Speaker 3: Yeah.
Kim: That's the ultimate, growing up with a passion for travel and then being able to do it and do it in a TV show that was global. I mean, it was Netflix.
Scott Wilson: Yeah, it was a lot of steps in between obviously, and going to film school and we had myself and my business partner who was the GOP, Andre. We met in film school, became business partners, and had a chance to work on another travel show at the time, and that really again, it was a catalyst, a fire was reignited for travel. I started travel outside of North America for the first time. I mean, I was 20-21 years old at that point, only then starting to travel outside of North America, and my first trip was to Zimbabwe, Africa.
Scott Wilson: So, it was jumping in with both feet for sure, and was completely blown away. The culture shock and all the experience. The animals, everything, and the process of making a TV show, and Andre and I, with a very naïve process thought, "Geez, we could do this. We could probably do this better," and so we did. We kind of emptied our bank accounts, bought some equipment, flew to New Zealand. We had a friend there who kind of put us up for a while, and shot somewhat aimlessly over four or five weeks, and came home, trying to sift through all this footage wondering, how it was going to look, what we were going to do with it, and being our own worst critics.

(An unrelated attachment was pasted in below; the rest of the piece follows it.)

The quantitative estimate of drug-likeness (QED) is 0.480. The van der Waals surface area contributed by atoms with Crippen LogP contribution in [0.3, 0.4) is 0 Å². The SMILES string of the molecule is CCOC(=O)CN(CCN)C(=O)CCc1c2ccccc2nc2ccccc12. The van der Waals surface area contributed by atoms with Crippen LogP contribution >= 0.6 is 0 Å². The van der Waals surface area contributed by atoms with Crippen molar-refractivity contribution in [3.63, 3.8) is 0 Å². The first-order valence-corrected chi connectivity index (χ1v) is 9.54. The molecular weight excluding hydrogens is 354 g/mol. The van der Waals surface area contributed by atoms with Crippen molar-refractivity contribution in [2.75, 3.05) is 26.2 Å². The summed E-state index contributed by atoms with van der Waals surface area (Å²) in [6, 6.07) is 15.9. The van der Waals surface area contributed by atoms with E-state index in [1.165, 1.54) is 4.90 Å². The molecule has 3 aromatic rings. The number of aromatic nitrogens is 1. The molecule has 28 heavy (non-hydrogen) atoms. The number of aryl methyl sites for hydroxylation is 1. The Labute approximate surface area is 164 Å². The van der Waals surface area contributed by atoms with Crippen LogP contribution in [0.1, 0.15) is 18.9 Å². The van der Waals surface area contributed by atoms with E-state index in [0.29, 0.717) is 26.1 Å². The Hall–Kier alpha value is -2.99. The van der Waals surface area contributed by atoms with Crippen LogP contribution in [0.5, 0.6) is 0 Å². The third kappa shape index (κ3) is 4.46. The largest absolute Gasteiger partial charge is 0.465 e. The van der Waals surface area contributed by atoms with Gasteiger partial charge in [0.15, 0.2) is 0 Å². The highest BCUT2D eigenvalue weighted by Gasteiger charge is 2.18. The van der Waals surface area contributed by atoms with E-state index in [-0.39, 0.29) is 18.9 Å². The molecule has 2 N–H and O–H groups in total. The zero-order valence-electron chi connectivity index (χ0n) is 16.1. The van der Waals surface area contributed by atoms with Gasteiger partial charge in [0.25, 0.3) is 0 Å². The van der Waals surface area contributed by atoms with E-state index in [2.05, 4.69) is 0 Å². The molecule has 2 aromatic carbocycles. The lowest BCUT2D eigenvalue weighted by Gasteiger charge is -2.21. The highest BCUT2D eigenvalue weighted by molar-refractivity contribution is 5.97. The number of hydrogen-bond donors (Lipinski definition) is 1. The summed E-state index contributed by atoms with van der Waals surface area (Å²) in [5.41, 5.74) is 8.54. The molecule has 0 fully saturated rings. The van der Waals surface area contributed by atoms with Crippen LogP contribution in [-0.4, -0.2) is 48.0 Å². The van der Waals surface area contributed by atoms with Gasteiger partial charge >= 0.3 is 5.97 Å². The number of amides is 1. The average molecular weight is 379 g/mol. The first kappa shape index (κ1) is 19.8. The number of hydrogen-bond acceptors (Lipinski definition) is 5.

Scott Wilson: Constantly, building and edit, tearing it down, going back again and kind of saying, "Geez, who the heck is going to watch this?" And finally, with the push of some friends and family we just sent a package out to a Canadian network here in Toronto, Outdoor Life Network, and sent it to them and said, "It's now or never. We kind of have to see what happens," and we sent it out, and the very next day we got a phone call. They said, "We love it. We need you to come in for a meeting."
Speaker 3: So, what was it you were trying to achieve? What do you think it was that was the lightning in the bottle? Was it the way you were doing the story telling, or was it just the places you had been to?